Marvin K. Mooney is a Dr. Seuss character whose welcome has been worn out! The entire book (Marvin K. Mooney, will you please go now) is dedicated to informing Marvin that it’s time that he was on his way out, and suggesting a myriad of ways by which he might exit the scene. But Marvin does not want to leave. I suggest that this can be seen today as an allegory about the difficulty of ridding the world of plastic pollution.
Pause for a moment to consider the fact that just an eye blink ago in geologic time, the substance we call plastic was nowhere to be found. It did not exist. Nowadays there is nowhere on the planet where plastic cannot be found. From the deepest depths to the highest heights, it is everywhere.
Nowadays life without plastic is unimaginable. I am entering text from a plastic keyboard into a plastic computer and viewing it through plastic lenses on a plastic monitor. If I want a hard copy of this post, it will come off a plastic printer from ink contained in plastic cartridges. Soon I will enter a plastic walled shower stall and grab a plastic bottle of body wash containing plastic micro beads. Then I’ll brush my teeth with a plastic tooth brush and a tooth paste also containing plastic micro beads squeezed from a plastic tube that was presented to me in a plastic bag by my dental hygienist whose services I paid for with (you guessed it) a plastic credit card.
Now consider that oft quoted pronouncement by Winston Churchill that he uttered upon the rebuilding of the British House of Parliament after WWII: “We shape our buildings; thereafter they shape us.” His observation describes the profound influence upon the human psyche and behavior that the “stuff” we create holds over us. It has been rightly observed that history is shaped by the materials humans develop and use. Human civilization has evolved from the Stone Age, through the Bronze and Iron Ages to what can now be called the Polymer Age or the Age of Plastics.
Back at the beginning of the 20th century the Polymer Age got its kick start with the invention of the first wholly synthetic polymer (‘Bakelite’) by chemist Leo Baekeland. By 1930, the Bakelite Corporation occupied a 128-acre plant at Bound Brook, New Jersey. Little could anyone imagine at the time that the emerging plastics industry would so radically change the ecology of the entire biosphere that it would threaten the health and well being of all life forms on the planet. Yet that is where the polymer pathway has taken us as we approach the end of the second decade of the 21st century.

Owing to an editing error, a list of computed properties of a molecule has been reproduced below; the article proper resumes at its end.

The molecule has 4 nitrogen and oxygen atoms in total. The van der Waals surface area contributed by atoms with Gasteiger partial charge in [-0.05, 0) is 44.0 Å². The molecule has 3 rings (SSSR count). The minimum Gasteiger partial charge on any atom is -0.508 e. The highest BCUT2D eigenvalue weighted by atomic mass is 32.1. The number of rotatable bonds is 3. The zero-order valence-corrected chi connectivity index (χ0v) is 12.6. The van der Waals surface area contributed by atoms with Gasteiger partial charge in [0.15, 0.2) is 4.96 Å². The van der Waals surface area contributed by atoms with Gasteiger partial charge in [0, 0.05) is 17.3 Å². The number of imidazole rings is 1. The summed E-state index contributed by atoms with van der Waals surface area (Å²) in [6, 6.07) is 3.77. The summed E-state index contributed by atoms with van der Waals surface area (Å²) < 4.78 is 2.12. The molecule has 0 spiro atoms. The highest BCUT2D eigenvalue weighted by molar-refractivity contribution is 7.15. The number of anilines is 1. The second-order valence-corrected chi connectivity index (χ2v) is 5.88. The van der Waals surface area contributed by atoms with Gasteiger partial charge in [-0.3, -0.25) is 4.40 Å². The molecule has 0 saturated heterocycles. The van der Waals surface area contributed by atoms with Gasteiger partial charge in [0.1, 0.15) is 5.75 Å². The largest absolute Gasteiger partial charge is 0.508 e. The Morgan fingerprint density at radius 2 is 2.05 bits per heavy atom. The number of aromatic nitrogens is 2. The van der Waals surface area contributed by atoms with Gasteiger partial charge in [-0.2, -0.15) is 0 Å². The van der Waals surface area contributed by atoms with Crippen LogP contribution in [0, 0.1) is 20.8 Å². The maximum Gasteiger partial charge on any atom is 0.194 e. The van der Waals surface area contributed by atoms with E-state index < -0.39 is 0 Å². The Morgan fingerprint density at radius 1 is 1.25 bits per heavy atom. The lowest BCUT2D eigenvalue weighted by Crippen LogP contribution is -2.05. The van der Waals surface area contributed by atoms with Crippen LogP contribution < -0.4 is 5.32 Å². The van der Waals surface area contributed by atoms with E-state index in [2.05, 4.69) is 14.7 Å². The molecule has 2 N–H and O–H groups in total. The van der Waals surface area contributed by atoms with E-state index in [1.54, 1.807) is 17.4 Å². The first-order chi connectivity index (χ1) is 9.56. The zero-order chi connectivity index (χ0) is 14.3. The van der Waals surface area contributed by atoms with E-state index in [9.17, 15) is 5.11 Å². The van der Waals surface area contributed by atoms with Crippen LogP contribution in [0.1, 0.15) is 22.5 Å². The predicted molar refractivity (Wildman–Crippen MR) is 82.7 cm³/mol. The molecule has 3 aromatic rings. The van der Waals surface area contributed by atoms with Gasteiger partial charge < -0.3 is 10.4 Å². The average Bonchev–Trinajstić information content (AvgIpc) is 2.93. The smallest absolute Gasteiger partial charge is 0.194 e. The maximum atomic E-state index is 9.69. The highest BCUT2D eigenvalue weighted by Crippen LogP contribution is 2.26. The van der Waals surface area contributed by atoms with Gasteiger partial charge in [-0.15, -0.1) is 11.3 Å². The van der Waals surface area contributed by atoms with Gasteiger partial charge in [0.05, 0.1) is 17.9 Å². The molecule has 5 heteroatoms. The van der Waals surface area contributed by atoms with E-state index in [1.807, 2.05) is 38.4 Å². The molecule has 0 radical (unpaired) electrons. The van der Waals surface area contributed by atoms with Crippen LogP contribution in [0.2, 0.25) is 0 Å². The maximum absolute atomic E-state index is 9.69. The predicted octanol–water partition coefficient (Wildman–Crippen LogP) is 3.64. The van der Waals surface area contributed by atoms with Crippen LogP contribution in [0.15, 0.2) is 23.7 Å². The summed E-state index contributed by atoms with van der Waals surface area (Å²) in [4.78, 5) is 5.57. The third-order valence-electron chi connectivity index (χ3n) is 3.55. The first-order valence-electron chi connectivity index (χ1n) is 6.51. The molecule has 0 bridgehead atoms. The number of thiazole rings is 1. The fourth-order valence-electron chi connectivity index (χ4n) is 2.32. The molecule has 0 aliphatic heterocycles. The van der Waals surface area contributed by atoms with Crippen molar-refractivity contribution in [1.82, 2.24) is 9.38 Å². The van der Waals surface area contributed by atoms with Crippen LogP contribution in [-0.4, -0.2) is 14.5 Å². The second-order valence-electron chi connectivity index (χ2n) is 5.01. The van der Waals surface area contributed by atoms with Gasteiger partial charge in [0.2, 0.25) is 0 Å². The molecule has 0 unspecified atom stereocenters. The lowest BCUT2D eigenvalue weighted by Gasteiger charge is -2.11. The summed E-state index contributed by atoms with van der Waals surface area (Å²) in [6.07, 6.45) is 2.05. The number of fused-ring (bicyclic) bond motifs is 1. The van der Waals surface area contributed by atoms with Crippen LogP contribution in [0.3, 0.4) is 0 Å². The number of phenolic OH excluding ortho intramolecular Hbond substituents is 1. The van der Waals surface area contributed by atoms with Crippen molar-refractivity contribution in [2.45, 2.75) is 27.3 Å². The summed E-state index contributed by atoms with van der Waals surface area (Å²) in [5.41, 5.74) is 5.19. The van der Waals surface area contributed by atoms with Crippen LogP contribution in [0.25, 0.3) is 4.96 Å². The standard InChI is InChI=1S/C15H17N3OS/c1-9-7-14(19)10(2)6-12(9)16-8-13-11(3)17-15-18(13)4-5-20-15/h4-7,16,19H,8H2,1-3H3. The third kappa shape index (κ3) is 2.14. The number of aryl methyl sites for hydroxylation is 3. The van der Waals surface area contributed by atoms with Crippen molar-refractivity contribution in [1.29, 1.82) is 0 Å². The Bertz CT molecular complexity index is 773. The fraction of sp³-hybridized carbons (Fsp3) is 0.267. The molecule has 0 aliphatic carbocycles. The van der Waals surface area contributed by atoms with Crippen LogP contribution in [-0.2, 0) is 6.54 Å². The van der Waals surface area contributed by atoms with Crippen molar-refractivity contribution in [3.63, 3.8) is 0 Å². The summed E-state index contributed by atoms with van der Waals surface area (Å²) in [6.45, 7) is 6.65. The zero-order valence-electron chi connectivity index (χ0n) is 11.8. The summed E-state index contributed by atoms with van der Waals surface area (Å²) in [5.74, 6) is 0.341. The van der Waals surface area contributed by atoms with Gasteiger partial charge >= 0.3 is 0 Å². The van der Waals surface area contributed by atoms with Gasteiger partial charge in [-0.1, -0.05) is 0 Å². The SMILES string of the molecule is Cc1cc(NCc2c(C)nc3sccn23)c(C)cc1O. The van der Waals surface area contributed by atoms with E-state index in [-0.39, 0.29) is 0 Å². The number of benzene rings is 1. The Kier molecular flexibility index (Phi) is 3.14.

Back in 1967 when I first watched the film, ‘The Graduate,’ I vividly recall the scene where a businessman approaches the new college graduate, Ben Braddock, with advice about a lucrative career option to pursue – “One word: plastics.” Just over half a century later, history has proven that to be sage advice, indeed. It’s not that plastics were not already a common part of our lives by the mid 20th century. I nor any other living person can remember a time without plastics shaping our history. But the phenomenal growth of synthetic polymer based materials in the 21st century is astounding.
Case in point, more plastic has been manufactured in the previous decade than in the whole of the last century. And that’s only the tip of this plastic iceberg that will keep growing like Topsy. The growth of plastic and the resulting plastic pollution shows no sign of abating. Rather, plastic production is projected to increase fourfold by 2050. Mid 21st century is also the time frame in which it is predicted that the volume of plastics polluting the oceans of the planet will be greater than the volume of all marine life. According to ocean advocate Oceana, a garbage truck’s worth of plastic ends up in the ocean every minute.
We are are living with the consequences of the choice by large corporations to switch their supply chains and production lines increasingly over to plastic. There is a literal tsunami of plastic pollution about to inundate the planet’s already befouled and defiled lands and waters in the decades to come. That is, unless consumers cut back on their usage and demand an alternative, especially to single use petroleum based plastics. Society must somehow break the addiction to convenience plastics that the market has sold to us. No small task. As long as we keep on consuming without regard for the consequences, conventional plastic production will keep on proliferating.
We invite and urge everyone to visit the Oceana website to learn more about the problems that single use plastics pose as well as potential solutions. Oceana is building a movement to stop plastic pollution for good. Join their email list and take the #BreakFreeFromPlasticPledge. At the website you will also be able to make a commitment to stop using plastic straws, plastic bags and polystyrene (styrofoam) containers.
The fact is that we cannot recycle our way out of the plastic morass polluting the planet (only approximately 9% of plastic products has been recycled). It is critical that companies and consumers focus on reducing and not just recycling plastic. Until we are given plastic free choices, we must all choose to reduce our consumption of single use plastics in this new Polymer Age of our own creation.